Karl Rove’s Crossroads GPS has another ad out attacking Elizabeth Warren (video here). This is beyond ludicrous – the ad attempts to blame Ms. Warren for the Troubled Asset Relief Program (TARP) and for bank bailouts. The principle here seems to be that when the truth cannot be slanted in a way you want, just ignore the facts and go all out for disinformation.
I count at least five misrepresentations in the ad, and I suggest the following corrections:
TARP was a Republican program – proposed and implemented by President George W. Bush. At the time, Ms. Warren was busy championing people whose rights had been trampled by the financial sector through various kinds of abuses.
Ms. Warren became chair of the Congressional Oversight Panel (COP) for TARP, precisely because people in Congress – on both sides of the aisle – trusted her to provide an honest and professional check on the support provided to financial firms. She did her highest profile work during the Obama administration, bringing relentless pressure on the Treasury and other agencies who just wanted to prop up big firms without any conditions.
Ms. Warren has also been a strong supporter of all efforts to rein in Too Big To Fail banks, including by breaking them up. She has consistently been one of the strongest advocates for curtailing the abusive power of megabanks (and others who have behaved badly).
At the same time, Ms. Warren has not demonized the financial sector. On the contrary, when charged with setting up the new Consumer Financial Protection Bureau, she went out of her way to work closely with those in the financial sector who provide sensible products with reasonable conditions. Her emphasis throughout has been on transparency, fairness, and full disclosure in this sector. You are not allowed to sell dangerous toasters in the United States; her point is that you should not be allowed to sell financial products that have been proven dangerous.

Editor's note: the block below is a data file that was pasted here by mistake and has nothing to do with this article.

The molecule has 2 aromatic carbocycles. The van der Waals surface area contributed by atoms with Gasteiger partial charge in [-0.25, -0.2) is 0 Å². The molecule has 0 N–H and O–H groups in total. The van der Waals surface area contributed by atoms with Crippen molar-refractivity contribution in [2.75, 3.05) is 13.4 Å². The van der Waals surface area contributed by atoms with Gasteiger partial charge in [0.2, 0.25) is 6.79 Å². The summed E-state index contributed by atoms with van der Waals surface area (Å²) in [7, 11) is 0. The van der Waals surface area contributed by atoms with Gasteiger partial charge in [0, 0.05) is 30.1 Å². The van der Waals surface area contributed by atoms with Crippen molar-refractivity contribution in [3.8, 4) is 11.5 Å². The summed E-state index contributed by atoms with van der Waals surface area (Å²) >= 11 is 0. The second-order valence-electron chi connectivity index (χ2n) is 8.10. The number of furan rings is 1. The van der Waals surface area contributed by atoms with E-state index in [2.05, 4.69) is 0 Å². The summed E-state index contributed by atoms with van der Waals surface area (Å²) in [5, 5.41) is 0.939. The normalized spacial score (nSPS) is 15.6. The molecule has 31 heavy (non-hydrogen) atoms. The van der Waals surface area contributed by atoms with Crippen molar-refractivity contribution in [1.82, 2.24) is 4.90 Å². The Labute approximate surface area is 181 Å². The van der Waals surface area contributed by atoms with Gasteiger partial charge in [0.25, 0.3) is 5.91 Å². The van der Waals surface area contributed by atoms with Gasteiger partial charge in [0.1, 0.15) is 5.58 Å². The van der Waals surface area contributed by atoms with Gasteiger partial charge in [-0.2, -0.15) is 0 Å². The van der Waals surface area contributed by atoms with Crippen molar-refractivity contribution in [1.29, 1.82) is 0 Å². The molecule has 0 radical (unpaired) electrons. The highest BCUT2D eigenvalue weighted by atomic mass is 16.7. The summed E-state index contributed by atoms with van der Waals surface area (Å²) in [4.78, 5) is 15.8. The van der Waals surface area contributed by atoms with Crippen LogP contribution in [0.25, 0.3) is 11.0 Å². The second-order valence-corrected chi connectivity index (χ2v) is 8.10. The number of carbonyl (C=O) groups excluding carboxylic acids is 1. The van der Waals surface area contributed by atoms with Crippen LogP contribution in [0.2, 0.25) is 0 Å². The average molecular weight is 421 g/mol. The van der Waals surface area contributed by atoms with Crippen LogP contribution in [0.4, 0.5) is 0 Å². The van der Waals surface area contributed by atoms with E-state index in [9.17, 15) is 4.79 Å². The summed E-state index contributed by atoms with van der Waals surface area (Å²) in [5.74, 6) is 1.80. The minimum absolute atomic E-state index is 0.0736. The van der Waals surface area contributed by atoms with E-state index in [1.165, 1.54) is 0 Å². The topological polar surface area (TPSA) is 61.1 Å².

- The idea that Elizabeth Warren would ever side with “big banks” against the middle class is preposterous. Time and again, she has stuck up for the middle class (and anyone who uses financial services) – even when it was deeply unfashionable to do so. The big banks have opposed her relentlessly and on-the-record, both directly and through various surrogates.
Perhaps the more interesting point about Karl Rove’s ad is what it tells us about his strategic thinking. His team is implicitly conceding all of Elizabeth Warren’s substantive points: big banks got out of control, they did enormous damage, and they were bailed out in an unreasonable manner. But Mr. Rove’s group thinks it can turn all these issues against her, just because she worked hard against the interests of the banks – particularly to introduce effective consumer protection for financial products.
Will the people of Massachusetts really fall for such blatant and complete deception?